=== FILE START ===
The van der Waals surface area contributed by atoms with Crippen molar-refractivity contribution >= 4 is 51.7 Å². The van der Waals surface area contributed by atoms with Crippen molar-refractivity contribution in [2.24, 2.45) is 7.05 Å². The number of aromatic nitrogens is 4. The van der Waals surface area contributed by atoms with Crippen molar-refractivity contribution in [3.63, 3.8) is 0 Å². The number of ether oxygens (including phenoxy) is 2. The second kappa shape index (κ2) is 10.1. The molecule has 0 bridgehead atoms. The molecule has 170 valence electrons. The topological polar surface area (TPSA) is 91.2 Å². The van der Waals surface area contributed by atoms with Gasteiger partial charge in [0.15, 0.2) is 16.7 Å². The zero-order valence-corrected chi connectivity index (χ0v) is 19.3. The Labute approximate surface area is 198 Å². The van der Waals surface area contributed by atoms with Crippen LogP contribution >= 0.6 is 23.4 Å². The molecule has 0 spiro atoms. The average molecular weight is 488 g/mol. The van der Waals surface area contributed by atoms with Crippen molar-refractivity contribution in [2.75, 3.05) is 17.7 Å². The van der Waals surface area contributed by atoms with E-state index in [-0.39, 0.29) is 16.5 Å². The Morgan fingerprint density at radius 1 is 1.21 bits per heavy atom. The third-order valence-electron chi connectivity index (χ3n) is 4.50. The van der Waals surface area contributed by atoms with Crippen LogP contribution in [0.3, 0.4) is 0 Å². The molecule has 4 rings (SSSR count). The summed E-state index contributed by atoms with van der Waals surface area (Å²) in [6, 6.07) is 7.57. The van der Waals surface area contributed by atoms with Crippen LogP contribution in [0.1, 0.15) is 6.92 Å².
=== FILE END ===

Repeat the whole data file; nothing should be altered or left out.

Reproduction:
The van der Waals surface area contributed by atoms with Crippen molar-refractivity contribution >= 4 is 51.7 Å². The van der Waals surface area contributed by atoms with Crippen molar-refractivity contribution in [2.24, 2.45) is 7.05 Å². The number of aromatic nitrogens is 4. The van der Waals surface area contributed by atoms with Crippen molar-refractivity contribution in [3.63, 3.8) is 0 Å². The number of ether oxygens (including phenoxy) is 2. The second kappa shape index (κ2) is 10.1. The molecule has 0 bridgehead atoms. The molecule has 170 valence electrons. The topological polar surface area (TPSA) is 91.2 Å². The van der Waals surface area contributed by atoms with Gasteiger partial charge in [0.15, 0.2) is 16.7 Å². The zero-order valence-corrected chi connectivity index (χ0v) is 19.3. The Labute approximate surface area is 198 Å². The van der Waals surface area contributed by atoms with Crippen LogP contribution >= 0.6 is 23.4 Å². The molecule has 0 spiro atoms. The average molecular weight is 488 g/mol. The van der Waals surface area contributed by atoms with Crippen molar-refractivity contribution in [2.75, 3.05) is 17.7 Å². The van der Waals surface area contributed by atoms with E-state index in [-0.39, 0.29) is 16.5 Å². The Morgan fingerprint density at radius 1 is 1.21 bits per heavy atom. The third-order valence-electron chi connectivity index (χ3n) is 4.50. The van der Waals surface area contributed by atoms with Crippen LogP contribution in [0.3, 0.4) is 0 Å². The molecule has 4 rings (SSSR count). The summed E-state index contributed by atoms with van der Waals surface area (Å²) in [6, 6.07) is 7.57. The van der Waals surface area contributed by atoms with Crippen LogP contribution in [0.1, 0.15) is 6.92 Å².